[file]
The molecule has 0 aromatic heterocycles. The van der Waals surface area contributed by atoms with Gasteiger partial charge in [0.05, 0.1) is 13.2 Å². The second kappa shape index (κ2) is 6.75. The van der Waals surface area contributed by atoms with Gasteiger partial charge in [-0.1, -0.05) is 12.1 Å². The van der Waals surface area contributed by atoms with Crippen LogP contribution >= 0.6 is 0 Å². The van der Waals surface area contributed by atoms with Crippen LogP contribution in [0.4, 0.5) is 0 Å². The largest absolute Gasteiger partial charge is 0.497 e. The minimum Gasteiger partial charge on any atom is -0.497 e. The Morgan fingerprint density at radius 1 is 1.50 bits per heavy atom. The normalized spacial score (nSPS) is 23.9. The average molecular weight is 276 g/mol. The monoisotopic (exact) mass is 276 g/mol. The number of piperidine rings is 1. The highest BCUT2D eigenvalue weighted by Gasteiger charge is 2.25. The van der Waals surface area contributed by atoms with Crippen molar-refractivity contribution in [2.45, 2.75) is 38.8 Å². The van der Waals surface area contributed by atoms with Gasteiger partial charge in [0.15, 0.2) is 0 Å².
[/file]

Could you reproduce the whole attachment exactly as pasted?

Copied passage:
The molecule has 0 aromatic heterocycles. The van der Waals surface area contributed by atoms with Gasteiger partial charge in [0.05, 0.1) is 13.2 Å². The second kappa shape index (κ2) is 6.75. The van der Waals surface area contributed by atoms with Gasteiger partial charge in [-0.1, -0.05) is 12.1 Å². The van der Waals surface area contributed by atoms with Crippen LogP contribution >= 0.6 is 0 Å². The van der Waals surface area contributed by atoms with Crippen LogP contribution in [0.4, 0.5) is 0 Å². The largest absolute Gasteiger partial charge is 0.497 e. The minimum Gasteiger partial charge on any atom is -0.497 e. The Morgan fingerprint density at radius 1 is 1.50 bits per heavy atom. The normalized spacial score (nSPS) is 23.9. The average molecular weight is 276 g/mol. The monoisotopic (exact) mass is 276 g/mol. The number of piperidine rings is 1. The highest BCUT2D eigenvalue weighted by Gasteiger charge is 2.25. The van der Waals surface area contributed by atoms with Crippen molar-refractivity contribution in [2.45, 2.75) is 38.8 Å². The van der Waals surface area contributed by atoms with Gasteiger partial charge in [0.15, 0.2) is 0 Å².